The Federal debt load will hit $1.2 trillion in 2020-21, thanks to this year’s projected deficit of $343 Billion. In percentage of GDP terms it is the biggest deficit since the Second World War
The document offers a short-term economic analysis and a detailed account of what the government has spent already to shore up an economy on life support. It presents little in the way of a long-term plan to return the economy to pre-pandemic normalcy.
“Those who would have us do less ignore that, without government action, millions of jobs would have been lost, putting the burden of debt onto families and jeopardizing Canada’s resilience.”
Conservative Leader Andrew Scheer says a failure to come up with a serious plan will be a ‘wasted opportunity’ when Canadians expect ‘a path forward.’ 24:31
The government has rolled out big-ticket items in recent months like the Canada emergency relief benefit (CERB) — to help the sick and unemployed during the pandemic — and the Canada emergency wage subsidy (CEWS) to help businesses keep employees on the payroll amid massive shifts in sales and revenue. The government also has created the Canada emergency business account (CEBA) to float partly forgivable loans to businesses in need, and has set aside some $9 billion to help students this summer.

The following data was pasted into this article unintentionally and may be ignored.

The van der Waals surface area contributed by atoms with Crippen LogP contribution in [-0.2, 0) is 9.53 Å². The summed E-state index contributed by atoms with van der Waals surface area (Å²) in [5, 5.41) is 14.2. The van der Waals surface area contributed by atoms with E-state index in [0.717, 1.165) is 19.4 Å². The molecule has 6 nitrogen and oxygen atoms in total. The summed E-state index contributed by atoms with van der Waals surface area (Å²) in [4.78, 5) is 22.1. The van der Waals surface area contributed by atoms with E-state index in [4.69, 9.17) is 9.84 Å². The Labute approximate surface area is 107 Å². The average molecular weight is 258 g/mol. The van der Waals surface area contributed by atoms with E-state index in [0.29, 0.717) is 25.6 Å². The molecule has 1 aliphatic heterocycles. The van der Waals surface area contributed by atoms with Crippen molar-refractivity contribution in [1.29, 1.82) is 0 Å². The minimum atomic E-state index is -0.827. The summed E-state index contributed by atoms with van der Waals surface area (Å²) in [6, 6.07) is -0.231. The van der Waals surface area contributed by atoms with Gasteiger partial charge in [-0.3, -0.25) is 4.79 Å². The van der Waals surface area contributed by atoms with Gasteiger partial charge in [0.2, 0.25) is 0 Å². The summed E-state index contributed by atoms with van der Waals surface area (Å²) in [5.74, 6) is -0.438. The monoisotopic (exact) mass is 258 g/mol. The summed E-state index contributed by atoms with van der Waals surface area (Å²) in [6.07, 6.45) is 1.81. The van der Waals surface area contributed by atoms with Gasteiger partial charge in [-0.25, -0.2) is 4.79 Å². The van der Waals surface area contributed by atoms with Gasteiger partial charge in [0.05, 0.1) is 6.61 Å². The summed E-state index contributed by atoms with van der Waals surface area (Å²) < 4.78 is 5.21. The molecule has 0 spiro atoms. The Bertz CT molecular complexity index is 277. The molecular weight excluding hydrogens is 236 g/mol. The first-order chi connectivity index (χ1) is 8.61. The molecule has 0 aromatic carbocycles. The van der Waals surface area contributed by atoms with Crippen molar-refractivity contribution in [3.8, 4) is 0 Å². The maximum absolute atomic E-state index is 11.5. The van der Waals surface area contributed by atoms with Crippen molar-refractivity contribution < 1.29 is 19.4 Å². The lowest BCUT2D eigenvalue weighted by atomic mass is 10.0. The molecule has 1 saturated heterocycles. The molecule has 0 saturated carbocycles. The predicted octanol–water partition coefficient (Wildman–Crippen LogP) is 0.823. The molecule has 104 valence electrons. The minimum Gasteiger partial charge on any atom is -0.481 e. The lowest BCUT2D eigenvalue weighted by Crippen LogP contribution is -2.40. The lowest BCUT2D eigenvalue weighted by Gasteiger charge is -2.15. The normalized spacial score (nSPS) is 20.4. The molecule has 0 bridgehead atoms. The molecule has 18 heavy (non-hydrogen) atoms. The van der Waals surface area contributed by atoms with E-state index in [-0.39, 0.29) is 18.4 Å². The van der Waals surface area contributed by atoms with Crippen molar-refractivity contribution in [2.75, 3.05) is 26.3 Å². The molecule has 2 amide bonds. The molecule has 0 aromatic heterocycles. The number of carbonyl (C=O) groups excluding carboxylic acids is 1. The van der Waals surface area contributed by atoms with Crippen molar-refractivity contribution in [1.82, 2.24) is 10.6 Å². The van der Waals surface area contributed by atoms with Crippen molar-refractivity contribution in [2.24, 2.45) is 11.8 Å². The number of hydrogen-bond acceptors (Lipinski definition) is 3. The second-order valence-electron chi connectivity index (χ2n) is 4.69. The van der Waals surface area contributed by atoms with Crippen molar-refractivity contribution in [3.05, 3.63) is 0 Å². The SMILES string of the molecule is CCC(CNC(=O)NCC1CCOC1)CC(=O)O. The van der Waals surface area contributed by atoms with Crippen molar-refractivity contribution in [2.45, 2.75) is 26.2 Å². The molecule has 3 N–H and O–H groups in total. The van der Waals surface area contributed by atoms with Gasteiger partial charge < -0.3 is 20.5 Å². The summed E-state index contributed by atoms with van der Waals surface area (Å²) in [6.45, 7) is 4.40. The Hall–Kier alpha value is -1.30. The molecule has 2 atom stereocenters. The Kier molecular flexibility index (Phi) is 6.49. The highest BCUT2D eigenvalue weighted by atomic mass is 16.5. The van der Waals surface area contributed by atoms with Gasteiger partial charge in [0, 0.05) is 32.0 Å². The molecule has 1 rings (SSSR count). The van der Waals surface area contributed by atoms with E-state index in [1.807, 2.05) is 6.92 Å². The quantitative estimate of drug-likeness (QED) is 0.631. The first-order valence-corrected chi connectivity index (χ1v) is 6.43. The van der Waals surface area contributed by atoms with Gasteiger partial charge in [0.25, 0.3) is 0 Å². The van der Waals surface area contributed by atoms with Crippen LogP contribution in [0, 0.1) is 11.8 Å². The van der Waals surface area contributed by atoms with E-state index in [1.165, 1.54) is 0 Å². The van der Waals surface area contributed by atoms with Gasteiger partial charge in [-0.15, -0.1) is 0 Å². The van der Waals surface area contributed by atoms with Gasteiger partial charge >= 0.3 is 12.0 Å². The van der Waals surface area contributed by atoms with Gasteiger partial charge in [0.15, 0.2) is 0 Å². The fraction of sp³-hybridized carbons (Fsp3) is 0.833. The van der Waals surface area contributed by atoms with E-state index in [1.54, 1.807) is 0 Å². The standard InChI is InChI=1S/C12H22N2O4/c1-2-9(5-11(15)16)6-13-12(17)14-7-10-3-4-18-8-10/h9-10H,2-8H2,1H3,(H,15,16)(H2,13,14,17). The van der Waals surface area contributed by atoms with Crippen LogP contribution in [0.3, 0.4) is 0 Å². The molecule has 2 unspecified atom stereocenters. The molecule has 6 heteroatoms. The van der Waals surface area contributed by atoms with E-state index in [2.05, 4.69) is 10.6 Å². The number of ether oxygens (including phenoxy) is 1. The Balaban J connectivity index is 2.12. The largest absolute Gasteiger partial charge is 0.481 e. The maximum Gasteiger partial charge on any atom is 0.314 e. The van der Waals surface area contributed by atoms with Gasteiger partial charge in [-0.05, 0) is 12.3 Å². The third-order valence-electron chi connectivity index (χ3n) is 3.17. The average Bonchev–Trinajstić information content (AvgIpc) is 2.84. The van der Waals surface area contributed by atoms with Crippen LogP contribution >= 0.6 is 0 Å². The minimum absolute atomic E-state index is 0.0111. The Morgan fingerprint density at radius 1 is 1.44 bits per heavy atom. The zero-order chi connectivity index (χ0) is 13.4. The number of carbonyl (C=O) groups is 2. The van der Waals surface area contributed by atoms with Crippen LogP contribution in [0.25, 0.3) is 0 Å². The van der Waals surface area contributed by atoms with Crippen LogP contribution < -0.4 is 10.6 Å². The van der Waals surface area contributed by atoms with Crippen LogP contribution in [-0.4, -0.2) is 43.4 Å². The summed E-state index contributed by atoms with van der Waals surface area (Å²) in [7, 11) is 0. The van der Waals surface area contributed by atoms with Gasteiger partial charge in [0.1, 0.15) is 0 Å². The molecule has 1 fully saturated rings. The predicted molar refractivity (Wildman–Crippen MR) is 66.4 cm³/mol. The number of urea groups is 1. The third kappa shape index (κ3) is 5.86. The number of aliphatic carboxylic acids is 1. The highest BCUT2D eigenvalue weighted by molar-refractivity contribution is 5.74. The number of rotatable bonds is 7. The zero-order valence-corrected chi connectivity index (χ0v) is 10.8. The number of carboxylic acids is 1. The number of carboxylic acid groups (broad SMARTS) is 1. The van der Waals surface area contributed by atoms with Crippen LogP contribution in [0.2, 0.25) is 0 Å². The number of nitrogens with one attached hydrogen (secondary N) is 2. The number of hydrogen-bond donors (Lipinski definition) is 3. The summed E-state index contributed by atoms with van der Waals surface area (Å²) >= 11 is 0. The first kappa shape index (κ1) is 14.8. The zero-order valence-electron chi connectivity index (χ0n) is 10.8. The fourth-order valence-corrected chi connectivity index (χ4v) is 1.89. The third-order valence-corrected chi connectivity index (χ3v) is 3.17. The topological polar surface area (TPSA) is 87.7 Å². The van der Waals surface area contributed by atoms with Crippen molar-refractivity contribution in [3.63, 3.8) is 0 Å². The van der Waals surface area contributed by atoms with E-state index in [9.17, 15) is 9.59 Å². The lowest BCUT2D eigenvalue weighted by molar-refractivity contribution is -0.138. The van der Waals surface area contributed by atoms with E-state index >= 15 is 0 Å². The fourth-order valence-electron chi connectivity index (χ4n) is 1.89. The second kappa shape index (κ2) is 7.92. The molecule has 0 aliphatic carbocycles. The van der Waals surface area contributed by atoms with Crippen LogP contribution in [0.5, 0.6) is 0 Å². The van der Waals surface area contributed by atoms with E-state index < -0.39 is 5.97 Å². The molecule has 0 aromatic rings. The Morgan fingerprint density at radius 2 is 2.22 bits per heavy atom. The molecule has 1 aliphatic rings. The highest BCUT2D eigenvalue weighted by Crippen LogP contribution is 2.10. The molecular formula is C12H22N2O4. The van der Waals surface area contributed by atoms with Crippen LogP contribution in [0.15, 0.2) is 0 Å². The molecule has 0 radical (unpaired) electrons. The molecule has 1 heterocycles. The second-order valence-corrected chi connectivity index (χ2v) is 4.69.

The Federal debt-to-GDP ratio is expected to rise to 49% in 2020-21 from the 31% that was the case before the pandemic hit. $81 Billion of the $3453 Billion deficit is lost tax revenue due to the slowdown in the economy caused by COVID.
But the government is projecting that, by the end of the 2020-21 fiscal year next March, it will have spent about $469 billion more than planned when it last set spending targets in December 2019.